“Priscilla The Great (Priscilla the Great #1)” by Sybil Nelson
Genre: Middle Grade Fiction, Fantasy
Summary from Goodreads:
Meet Priscilla Sumner, an ordinary seventh grader with extraordinary gifts. As if middle school isn’t hard enough, not only does Priscilla have to fight pimples and bullies, but genetically enhanced assassins trying to kill her and her family. Armed with wit, strength, and a genius best friend, Priscilla must defeat the Selliwood Institute, an organization dead set on turning children into killing machines.
Add an older brother annoyingly obsessed with Christina Aguilera, mischievous baby twin brothers who could scare the sin off of Satan, and parents more puzzling than a Rubik’s cube in the Bermuda triangle and expect a smoking page-turner!
This was a very fun book. I loved that the book was able to combine two different genres: contemporary and fantasy/sci-fi. On the contemporary side, we have Priscilla dealing with very normal problems: boy/girl parties, dealing with guy problems, having annoying siblings. Then there’s the fantastical elements: shooting fire from her fingers, super hearing, having a mutant for a mom. I never felt like the two sides of the story were awkwardly placed together. It felt very natural that Priscilla would have to deal with boys AND save her family.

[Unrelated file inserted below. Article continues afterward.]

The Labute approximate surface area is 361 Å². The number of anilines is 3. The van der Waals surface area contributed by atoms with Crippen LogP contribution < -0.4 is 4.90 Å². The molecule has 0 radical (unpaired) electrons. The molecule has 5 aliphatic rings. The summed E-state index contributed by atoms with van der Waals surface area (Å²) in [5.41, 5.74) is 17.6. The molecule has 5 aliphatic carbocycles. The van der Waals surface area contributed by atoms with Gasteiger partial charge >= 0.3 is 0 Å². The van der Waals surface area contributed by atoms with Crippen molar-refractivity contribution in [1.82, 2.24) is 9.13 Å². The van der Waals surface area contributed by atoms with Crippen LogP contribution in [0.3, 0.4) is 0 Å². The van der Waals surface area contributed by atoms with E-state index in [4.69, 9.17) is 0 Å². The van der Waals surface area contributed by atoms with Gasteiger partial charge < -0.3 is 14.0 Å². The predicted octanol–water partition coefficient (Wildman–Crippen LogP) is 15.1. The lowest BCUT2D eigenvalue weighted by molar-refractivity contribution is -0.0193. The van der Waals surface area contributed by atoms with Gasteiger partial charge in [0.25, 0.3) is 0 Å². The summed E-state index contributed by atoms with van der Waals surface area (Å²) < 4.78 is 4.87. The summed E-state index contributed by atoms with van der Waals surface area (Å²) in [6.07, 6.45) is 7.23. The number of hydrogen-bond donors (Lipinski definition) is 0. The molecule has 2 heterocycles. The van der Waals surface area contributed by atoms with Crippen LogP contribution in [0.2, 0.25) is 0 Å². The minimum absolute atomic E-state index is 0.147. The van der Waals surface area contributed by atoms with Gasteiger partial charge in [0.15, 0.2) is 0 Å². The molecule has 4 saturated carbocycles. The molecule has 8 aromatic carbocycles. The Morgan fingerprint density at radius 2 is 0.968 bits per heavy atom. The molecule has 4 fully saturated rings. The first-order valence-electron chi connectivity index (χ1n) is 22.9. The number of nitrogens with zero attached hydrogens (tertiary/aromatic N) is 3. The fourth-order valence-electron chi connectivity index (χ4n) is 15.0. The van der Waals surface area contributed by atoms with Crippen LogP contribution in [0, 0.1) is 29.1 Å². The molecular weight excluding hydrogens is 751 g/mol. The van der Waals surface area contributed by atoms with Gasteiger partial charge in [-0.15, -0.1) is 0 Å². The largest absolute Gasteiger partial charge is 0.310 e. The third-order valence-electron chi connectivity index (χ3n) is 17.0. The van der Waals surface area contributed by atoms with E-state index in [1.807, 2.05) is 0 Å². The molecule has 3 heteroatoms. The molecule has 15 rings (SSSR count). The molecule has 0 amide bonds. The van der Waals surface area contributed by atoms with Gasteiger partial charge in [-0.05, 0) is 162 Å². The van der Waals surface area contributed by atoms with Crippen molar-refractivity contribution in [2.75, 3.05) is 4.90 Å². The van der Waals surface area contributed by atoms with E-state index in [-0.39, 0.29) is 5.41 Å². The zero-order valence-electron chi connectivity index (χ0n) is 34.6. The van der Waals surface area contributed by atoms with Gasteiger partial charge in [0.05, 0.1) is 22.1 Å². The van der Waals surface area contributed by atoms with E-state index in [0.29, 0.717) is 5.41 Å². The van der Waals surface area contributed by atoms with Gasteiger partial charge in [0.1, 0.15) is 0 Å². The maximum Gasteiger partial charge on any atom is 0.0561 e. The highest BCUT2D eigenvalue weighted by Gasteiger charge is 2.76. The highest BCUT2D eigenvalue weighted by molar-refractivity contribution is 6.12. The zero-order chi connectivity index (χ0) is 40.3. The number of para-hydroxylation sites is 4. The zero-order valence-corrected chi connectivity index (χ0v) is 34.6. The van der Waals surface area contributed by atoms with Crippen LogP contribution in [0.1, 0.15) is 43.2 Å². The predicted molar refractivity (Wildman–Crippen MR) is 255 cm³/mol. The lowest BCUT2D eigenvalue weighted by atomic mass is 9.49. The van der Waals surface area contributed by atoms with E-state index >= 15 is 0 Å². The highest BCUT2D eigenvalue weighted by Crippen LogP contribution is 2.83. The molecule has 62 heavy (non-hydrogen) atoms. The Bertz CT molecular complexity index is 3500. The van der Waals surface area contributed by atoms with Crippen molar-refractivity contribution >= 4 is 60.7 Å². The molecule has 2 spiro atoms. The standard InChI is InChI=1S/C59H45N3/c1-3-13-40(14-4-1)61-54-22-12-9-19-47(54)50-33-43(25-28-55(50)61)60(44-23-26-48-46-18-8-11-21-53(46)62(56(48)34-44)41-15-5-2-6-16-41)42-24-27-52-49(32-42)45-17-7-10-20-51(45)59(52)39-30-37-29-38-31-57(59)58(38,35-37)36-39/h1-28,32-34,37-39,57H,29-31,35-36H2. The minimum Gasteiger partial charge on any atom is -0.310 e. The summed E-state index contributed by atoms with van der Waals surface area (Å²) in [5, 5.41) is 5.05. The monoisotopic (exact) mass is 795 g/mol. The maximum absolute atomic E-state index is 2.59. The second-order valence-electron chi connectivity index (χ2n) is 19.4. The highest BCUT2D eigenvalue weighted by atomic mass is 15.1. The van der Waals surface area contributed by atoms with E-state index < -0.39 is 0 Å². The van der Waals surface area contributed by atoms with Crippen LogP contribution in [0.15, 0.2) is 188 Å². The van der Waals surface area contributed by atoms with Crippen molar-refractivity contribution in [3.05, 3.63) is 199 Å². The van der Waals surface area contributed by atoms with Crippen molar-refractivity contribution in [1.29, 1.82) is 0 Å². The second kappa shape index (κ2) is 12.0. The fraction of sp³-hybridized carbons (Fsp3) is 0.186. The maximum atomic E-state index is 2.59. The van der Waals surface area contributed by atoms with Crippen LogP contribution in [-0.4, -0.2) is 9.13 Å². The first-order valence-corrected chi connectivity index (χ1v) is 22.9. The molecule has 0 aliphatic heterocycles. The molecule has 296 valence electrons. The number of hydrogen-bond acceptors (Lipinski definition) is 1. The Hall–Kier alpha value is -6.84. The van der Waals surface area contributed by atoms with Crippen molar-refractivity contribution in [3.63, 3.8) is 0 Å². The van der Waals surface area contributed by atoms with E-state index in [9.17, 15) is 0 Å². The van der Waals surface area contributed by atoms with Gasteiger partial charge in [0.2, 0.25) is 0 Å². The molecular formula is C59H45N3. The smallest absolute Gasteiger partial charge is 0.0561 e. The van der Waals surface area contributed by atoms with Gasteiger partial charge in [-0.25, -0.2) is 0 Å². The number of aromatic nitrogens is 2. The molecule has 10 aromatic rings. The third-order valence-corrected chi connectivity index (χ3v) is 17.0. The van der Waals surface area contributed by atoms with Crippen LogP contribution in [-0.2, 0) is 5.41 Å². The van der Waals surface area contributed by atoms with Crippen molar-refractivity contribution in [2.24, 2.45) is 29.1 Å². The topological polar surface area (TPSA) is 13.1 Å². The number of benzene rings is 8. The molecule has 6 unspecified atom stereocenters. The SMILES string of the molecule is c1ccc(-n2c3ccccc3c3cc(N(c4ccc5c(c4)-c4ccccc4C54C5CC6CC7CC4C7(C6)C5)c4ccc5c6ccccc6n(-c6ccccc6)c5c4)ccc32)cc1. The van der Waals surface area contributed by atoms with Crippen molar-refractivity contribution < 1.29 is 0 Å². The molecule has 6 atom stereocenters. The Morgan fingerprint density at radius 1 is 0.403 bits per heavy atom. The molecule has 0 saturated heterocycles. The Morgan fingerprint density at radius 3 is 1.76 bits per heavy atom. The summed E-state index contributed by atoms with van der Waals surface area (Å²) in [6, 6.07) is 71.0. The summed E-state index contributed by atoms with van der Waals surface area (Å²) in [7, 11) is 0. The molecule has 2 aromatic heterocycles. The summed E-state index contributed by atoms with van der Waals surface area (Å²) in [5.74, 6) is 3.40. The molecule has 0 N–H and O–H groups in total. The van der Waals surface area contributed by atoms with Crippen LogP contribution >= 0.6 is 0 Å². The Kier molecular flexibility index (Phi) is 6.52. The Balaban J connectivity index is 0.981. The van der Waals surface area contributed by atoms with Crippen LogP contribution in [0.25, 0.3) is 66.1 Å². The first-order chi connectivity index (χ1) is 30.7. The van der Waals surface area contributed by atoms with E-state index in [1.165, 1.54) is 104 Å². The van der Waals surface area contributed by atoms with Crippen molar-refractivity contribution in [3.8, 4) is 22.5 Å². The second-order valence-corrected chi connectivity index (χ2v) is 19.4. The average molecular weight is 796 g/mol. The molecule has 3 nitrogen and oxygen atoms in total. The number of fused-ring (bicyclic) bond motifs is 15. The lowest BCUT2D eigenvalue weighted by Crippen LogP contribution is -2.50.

Priscilla was an awesome character. She’s spunky and funny. She’s a strong girl which is always nice. She might not have a clue exactly what she’s doing but she’s going to at least try to save the day rather than wait for someone else to do it,
I appreciated the humor in the book. MG books tend to have a hard time with humor. They need to be funny for the intended audience (8-12 year olds). In many cases, what’s funny to them isn’t funny to the rest of us (which might be why older people don’t read MG books as much as YA books). Priscilla is able to be funny to those younger kids and to me as an adult. Come on, who doesn’t enjoy sarcastic commentary? Not to mention her teenage brother has a very funny obsession with Christina Aguilera.
The bottom line? It’s a funny, kick butt MG book.